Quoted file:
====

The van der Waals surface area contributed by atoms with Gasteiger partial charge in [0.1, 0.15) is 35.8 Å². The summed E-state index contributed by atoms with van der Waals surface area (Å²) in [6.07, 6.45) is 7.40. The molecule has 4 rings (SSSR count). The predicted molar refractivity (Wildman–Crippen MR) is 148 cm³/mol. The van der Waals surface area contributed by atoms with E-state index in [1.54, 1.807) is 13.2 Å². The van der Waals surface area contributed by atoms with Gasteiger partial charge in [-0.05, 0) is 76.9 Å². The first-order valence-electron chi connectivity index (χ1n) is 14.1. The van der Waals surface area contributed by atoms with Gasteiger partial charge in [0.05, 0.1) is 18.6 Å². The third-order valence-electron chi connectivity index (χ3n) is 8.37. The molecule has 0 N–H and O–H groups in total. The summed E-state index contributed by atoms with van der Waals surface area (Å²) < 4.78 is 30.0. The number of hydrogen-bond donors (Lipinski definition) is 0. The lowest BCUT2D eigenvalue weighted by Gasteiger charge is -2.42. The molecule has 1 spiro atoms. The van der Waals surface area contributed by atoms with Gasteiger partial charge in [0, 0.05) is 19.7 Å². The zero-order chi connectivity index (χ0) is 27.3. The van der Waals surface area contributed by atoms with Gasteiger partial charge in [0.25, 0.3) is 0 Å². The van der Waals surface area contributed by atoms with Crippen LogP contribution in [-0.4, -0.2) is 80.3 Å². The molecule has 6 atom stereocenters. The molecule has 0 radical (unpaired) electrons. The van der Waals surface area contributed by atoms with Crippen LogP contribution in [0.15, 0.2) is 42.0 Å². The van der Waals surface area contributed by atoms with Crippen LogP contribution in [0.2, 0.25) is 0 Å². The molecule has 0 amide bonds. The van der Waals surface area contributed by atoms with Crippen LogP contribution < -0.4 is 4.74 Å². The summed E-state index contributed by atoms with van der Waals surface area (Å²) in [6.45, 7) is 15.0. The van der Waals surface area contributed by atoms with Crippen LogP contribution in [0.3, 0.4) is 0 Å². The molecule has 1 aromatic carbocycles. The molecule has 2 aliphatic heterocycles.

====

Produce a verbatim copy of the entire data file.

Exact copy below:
The van der Waals surface area contributed by atoms with Gasteiger partial charge in [0.1, 0.15) is 35.8 Å². The summed E-state index contributed by atoms with van der Waals surface area (Å²) in [6.07, 6.45) is 7.40. The molecule has 4 rings (SSSR count). The predicted molar refractivity (Wildman–Crippen MR) is 148 cm³/mol. The van der Waals surface area contributed by atoms with E-state index in [1.54, 1.807) is 13.2 Å². The van der Waals surface area contributed by atoms with Gasteiger partial charge in [-0.05, 0) is 76.9 Å². The first-order valence-electron chi connectivity index (χ1n) is 14.1. The van der Waals surface area contributed by atoms with Gasteiger partial charge in [0.05, 0.1) is 18.6 Å². The third-order valence-electron chi connectivity index (χ3n) is 8.37. The molecule has 0 N–H and O–H groups in total. The summed E-state index contributed by atoms with van der Waals surface area (Å²) < 4.78 is 30.0. The number of hydrogen-bond donors (Lipinski definition) is 0. The lowest BCUT2D eigenvalue weighted by Gasteiger charge is -2.42. The molecule has 1 spiro atoms. The van der Waals surface area contributed by atoms with Gasteiger partial charge in [0, 0.05) is 19.7 Å². The zero-order chi connectivity index (χ0) is 27.3. The van der Waals surface area contributed by atoms with Gasteiger partial charge in [0.25, 0.3) is 0 Å². The van der Waals surface area contributed by atoms with Crippen LogP contribution in [-0.4, -0.2) is 80.3 Å². The molecule has 6 atom stereocenters. The molecule has 0 radical (unpaired) electrons. The van der Waals surface area contributed by atoms with Crippen LogP contribution in [0.15, 0.2) is 42.0 Å². The van der Waals surface area contributed by atoms with Crippen LogP contribution in [0.2, 0.25) is 0 Å². The molecule has 0 amide bonds. The van der Waals surface area contributed by atoms with Crippen LogP contribution < -0.4 is 4.74 Å². The summed E-state index contributed by atoms with van der Waals surface area (Å²) in [6.45, 7) is 15.0. The van der Waals surface area contributed by atoms with Crippen LogP contribution in [0.3, 0.4) is 0 Å². The molecule has 1 aromatic carbocycles. The molecule has 2 aliphatic heterocycles.